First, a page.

What Happened: Mexico's ruling National Regeneration Movement (Morena) coalition is planning a constitutional reform to expand the country's Supreme Court from 11 to 16 ministers and make the five new members part of a specialized anti-corruption body within the court, La Silla Rota reported April 4.
Why It Matters: A successful reform to add new ministers to Mexico's Supreme Court would likely grant President Andres Manuel Lopez Obrador greater control of the court by appointing politically aligned ministers. Adding five anti-corruption ministers to the court could also allow the administration to enact politically motivated investigations and continue them despite negative rulings by lower level courts.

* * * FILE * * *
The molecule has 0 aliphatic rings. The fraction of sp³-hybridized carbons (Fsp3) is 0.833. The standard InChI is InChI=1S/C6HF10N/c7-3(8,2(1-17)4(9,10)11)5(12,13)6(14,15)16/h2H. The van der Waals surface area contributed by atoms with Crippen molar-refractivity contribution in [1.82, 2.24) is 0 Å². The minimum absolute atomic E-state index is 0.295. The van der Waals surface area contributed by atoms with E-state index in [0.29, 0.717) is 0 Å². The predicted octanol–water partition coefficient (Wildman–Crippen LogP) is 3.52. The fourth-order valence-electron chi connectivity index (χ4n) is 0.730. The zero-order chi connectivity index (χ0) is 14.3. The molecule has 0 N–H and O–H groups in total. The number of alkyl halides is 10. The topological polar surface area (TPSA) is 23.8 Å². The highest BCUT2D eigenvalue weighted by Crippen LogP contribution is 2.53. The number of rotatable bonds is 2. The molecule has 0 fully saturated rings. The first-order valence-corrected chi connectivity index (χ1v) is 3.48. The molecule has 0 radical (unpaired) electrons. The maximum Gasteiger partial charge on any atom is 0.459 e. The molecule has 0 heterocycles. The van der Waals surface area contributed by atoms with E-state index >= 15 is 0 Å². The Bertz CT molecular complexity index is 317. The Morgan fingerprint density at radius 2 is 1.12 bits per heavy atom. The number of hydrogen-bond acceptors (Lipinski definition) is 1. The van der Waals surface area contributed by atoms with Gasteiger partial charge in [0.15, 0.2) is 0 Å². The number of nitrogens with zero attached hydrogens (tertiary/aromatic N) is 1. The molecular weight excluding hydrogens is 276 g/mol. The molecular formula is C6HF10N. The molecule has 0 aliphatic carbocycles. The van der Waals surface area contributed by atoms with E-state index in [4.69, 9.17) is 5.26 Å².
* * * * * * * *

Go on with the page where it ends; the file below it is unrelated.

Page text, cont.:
Background: The reform requires a two-thirds majority in both houses of Mexico's Congress and Lopez Obrador's support in the Senate is roughly 10 votes short. The proposal will likely encounter stiff resistance from opposition parties and require Lopez Obrador to negotiate with his political opponents, and potentially grant them extensive concessions to pass the bill.